Even when he came up from Class AAA to make his much anticipated major-
league debut in early June, there were those who doubted Tim Anderson.
More than a few baseball people viewed the 23-year-old rookie as a center fielder, not a shortstop.
Which was nothing new. Anderson has been hearing that for a few years now.
“It’s a good thing that they say that,’’ Anderson said Tuesday. “It keeps me motivated.’’
Anderson was at the beginning and the end of the Sox’ season-best seven-run sixth inning in their 8-1 victory against the Cleveland Indians on Tuesday night, bouncing a single up the middle for the first of seven hits in the frame and walking his second time up. In between, the Sox reeled off a barrage of hits against Trevor Bauer and Dan Otero to the delight of 15,588 fans (tickets sold) and 1,122 dogs.
It was an unusual burst of offensive support for left-hander Jose Quintana (12-10, 3.05 ERA), who held the Indians to one run on five hits and a walk with six strikeouts over eight innings. Todd Frazier’s two-run single in the sixth produced his career-high 90th RBI a night after he hit his career-high 36th homer. Jose Abreu, chasing 100 RBI, drove in two runs to raise his total to 94. Carlos Sanchez also tripled in a pair of runs.
It was the second win in as many nights for the Sox (70-74), who are trying to play spoiler against the American League Central leaders, who fell to 83-61 with two games to play in this series.
Anderson, a first-round draft choice in 2013 who is breaking the Sox’ trend of questionable No. 1 non-pitchers taken in recent drafts, continued to play a clean brand of defense that is quieting those who wondered out loud if the middle of the infield was his best position. Anderson will forgive you if you’re in that crowd. He gets the skepticism.
“Because of my speed,’’ he said. “They said my speed would play a lot better in center field. But I feel like my speed plays well at shortstop, also.’’
Anderson’s tools are a given, but his instincts and feel for the position have also been obvious since he was called up from Charlotte in early June, manager Robin Ventura said. A former Gold Glove infielder, Ventura has seen enough to be on board.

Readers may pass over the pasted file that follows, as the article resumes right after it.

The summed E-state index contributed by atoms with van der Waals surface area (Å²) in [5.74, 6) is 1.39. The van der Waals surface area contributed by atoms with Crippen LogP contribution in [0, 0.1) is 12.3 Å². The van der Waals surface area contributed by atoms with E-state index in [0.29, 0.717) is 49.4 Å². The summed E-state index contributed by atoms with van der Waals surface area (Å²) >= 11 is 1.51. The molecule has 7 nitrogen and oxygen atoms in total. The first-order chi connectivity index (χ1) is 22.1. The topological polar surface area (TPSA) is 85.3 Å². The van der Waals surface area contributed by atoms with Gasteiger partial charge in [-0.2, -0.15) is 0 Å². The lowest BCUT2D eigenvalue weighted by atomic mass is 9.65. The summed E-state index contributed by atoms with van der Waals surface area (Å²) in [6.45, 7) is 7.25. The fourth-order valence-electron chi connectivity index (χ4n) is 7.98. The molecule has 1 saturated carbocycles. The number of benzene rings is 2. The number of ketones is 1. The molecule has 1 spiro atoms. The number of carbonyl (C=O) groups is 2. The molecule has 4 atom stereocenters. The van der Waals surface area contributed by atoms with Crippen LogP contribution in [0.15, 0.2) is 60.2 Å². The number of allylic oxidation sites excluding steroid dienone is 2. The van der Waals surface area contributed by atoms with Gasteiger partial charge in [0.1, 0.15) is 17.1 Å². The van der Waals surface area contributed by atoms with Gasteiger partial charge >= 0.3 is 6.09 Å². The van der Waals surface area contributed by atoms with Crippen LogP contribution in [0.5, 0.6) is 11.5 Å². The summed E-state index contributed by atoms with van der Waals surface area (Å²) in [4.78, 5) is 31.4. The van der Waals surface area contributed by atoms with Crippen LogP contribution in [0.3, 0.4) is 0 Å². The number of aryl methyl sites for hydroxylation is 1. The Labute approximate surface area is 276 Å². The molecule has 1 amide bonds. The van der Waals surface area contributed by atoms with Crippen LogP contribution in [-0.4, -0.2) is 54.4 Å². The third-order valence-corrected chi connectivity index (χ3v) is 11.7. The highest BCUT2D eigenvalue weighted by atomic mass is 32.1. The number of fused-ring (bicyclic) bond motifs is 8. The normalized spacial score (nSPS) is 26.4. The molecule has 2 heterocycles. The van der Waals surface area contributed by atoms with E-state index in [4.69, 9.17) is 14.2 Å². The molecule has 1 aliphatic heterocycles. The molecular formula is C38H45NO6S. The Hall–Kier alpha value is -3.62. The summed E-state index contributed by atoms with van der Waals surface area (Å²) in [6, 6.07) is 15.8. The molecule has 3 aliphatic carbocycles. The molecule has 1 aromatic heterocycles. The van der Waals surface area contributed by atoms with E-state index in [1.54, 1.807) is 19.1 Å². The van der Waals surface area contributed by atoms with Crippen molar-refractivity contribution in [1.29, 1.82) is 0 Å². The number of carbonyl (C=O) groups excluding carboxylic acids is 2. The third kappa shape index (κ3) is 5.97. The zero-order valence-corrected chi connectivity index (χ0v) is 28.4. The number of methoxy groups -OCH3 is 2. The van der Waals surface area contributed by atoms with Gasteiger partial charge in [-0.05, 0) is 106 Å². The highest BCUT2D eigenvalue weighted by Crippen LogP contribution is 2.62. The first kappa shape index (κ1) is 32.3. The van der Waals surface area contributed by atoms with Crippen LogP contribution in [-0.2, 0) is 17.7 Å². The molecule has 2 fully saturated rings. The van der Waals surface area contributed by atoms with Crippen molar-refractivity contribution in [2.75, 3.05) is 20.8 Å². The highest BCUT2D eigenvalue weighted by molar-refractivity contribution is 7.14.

“The questions about whether he’s going to be a shortstop or not, he has answered that,’’ Ventura said. “He makes every play. He makes the smart play as well, whether it’s getting around it on balls that are in the hole, he just finds a way to do the smart thing, and that becomes an important aspect of his game.’’
Ventura said Anderson’s range has expanded as he gains knowledge of hitters.
“It’s not necessarily the numbers knowledge, it’s the baseball knowledge,’’ Ventura said. “His timing is better. It’s that baseball clock he’s starting to understand.’’
Anderson’s offensive numbers are also encouraging. He hiked his average to .287 by hitting safely for the 30th time in his last 34 games.
It’s on the field, though, where he brings an edge.
“I enjoy being out there to show what I have and go out and just prove that I am a shortstop,’’ Anderson said.
Anderson’s persona has been one of quiet confidence since he came up. He’s not cocky or brash, just sure of his talent.
“Basically from the time I stepped in, I knew what I was capable of doing ability-wise,’’ he said, “and I know my work ethic. I knew all along I was a shortstop. That [the doubters] was something I was stressing on, just prove those people wrong, that I am a shortstop.’’